Many Americans believe that money is everything. While this may not be entirely true, a lot of people could lose a lot of what their lifestyle consists of if they no longer have a source of income. The minimum wage was installed to provide aid to workers in such a predicament. The current minimum wage was set in 2009 at $7.25 an hour, and workers are beginning to wonder when it will go up again. While many would argue that a higher minimum wage would stimulate the economy, an increase in both federal and state minimum wages would cause an increase in unemployment and inflation while failing to reduce poverty levels.
The federal minimum wage was introduced in 1938 under the Fair Labor Standards act. At the time, 25 cents an hour was, by law, the wage floor (adjusted for inflation, this is approximately $3.45). With every increase in the minimum wage, someone always pays for it; the pay difference is not made up of imaginary money. Not everyone is worth the same on the productivity scale, so those who fell short of a productivity level parallel to the new minimum wage had significantly more trouble finding employment (Wilson 6). Minimum wage and unemployment have been two of the most commonly associated topics in modern economics. In fact, an assessment done by the U.S. Department of Labor on the first minimum wage showed a loss of employment for 30-50,000 workers as a result of the established minimum wage. The correlation between the two subjects is obvious. Many insist that there is not a correlation at all, and others would argue that the correlation is only evident in the early years of minimum wages. Economists David Neumark and William Wascher reviewed over one hundred mini...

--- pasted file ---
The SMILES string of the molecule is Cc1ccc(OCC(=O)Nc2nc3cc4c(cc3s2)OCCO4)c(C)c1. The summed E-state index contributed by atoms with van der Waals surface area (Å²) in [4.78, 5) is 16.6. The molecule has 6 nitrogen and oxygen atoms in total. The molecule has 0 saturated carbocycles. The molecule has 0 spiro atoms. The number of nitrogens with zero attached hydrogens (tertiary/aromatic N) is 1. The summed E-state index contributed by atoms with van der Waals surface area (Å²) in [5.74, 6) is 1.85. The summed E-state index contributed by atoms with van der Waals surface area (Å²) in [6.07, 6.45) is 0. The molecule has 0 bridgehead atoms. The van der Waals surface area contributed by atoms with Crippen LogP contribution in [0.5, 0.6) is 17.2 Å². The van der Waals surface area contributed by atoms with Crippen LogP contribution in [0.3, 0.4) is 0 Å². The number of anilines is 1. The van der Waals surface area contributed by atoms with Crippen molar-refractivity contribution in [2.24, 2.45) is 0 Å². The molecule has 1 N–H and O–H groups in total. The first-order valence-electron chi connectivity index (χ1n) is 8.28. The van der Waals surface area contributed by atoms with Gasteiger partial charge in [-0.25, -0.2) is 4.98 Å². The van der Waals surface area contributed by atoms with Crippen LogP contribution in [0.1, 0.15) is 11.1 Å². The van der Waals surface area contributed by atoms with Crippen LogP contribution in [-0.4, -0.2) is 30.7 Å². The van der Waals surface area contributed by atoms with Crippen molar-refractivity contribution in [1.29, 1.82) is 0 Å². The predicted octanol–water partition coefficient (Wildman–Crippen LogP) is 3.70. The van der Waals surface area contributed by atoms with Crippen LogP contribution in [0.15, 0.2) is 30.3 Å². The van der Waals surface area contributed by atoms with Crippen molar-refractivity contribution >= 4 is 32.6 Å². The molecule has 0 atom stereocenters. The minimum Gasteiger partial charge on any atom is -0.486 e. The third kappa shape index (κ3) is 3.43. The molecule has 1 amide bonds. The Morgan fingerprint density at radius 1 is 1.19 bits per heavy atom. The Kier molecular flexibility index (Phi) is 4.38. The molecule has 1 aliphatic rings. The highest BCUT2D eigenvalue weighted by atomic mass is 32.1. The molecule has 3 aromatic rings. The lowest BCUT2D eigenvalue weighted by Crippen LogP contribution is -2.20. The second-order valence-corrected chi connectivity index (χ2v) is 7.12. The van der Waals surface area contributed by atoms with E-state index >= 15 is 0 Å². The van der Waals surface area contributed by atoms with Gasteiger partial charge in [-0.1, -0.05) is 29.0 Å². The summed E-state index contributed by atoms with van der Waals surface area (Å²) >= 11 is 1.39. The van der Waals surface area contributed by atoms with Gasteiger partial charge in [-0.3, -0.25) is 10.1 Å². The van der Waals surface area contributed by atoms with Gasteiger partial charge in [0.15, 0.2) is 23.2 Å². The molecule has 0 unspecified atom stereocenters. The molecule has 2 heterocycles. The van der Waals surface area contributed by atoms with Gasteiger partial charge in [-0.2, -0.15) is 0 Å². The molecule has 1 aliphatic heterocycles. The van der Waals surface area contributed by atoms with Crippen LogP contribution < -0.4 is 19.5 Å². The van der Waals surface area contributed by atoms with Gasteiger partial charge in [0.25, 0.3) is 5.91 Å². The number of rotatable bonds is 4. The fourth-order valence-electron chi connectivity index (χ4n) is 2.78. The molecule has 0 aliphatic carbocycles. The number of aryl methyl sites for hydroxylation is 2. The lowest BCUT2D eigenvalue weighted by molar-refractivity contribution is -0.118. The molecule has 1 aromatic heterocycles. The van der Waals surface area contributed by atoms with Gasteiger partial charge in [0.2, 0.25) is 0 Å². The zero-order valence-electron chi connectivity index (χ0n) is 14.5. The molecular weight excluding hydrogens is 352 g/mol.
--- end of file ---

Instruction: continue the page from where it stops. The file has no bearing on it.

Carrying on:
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... workers rather than the families they are attempting to support. David Neumark, a professor of economics and director of the Center for Economics and Public Policy at the University of California, Irvine, said that “other policies that directly address low family income, such as the earned income tax credit, are more effective at reducing poverty” (Cox). Wages are not the only aspect of the fight against poverty.
As much as I would love to make more money, I understand that it would have negative effects on many other American citizens. Some would lose their jobs, others would fall under the poverty line, and I would pay more for many products sold in the country. Besides, I already make 25 cents more than the minimum wage, meaning I would only benefit from an increase of more than 25 cents; that, and I won’t be working an unskilled job for long (if all goes well).
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